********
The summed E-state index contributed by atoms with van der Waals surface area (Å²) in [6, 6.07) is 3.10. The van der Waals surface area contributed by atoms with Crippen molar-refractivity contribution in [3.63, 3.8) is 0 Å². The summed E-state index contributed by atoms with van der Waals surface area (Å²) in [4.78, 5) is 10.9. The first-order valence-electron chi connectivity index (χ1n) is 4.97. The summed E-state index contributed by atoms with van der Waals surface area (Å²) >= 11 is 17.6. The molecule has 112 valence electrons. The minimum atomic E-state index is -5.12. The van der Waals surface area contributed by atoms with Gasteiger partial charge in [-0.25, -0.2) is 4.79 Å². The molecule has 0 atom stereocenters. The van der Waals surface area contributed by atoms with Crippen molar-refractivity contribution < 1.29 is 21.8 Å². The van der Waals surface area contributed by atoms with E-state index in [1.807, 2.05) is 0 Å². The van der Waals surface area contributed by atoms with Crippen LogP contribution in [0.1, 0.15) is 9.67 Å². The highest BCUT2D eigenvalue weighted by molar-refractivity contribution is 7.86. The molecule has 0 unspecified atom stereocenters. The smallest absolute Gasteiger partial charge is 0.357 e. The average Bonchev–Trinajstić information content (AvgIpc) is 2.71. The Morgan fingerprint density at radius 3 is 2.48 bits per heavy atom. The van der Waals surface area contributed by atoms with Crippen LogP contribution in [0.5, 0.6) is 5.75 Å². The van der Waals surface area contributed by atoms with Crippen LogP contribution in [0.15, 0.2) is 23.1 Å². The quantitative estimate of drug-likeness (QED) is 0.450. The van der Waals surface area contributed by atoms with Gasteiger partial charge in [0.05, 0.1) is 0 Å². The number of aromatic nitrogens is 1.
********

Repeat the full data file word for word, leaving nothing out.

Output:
The summed E-state index contributed by atoms with van der Waals surface area (Å²) in [6, 6.07) is 3.10. The van der Waals surface area contributed by atoms with Crippen molar-refractivity contribution in [3.63, 3.8) is 0 Å². The summed E-state index contributed by atoms with van der Waals surface area (Å²) in [4.78, 5) is 10.9. The first-order valence-electron chi connectivity index (χ1n) is 4.97. The summed E-state index contributed by atoms with van der Waals surface area (Å²) >= 11 is 17.6. The molecule has 112 valence electrons. The minimum atomic E-state index is -5.12. The van der Waals surface area contributed by atoms with Gasteiger partial charge in [-0.25, -0.2) is 4.79 Å². The molecule has 0 atom stereocenters. The van der Waals surface area contributed by atoms with Crippen molar-refractivity contribution < 1.29 is 21.8 Å². The van der Waals surface area contributed by atoms with E-state index in [1.807, 2.05) is 0 Å². The van der Waals surface area contributed by atoms with Crippen LogP contribution in [0.1, 0.15) is 9.67 Å². The highest BCUT2D eigenvalue weighted by molar-refractivity contribution is 7.86. The molecule has 0 unspecified atom stereocenters. The smallest absolute Gasteiger partial charge is 0.357 e. The average Bonchev–Trinajstić information content (AvgIpc) is 2.71. The Morgan fingerprint density at radius 3 is 2.48 bits per heavy atom. The van der Waals surface area contributed by atoms with Crippen LogP contribution in [0.5, 0.6) is 5.75 Å². The van der Waals surface area contributed by atoms with Crippen LogP contribution in [0.15, 0.2) is 23.1 Å². The quantitative estimate of drug-likeness (QED) is 0.450. The van der Waals surface area contributed by atoms with Gasteiger partial charge in [0.05, 0.1) is 0 Å². The number of aromatic nitrogens is 1.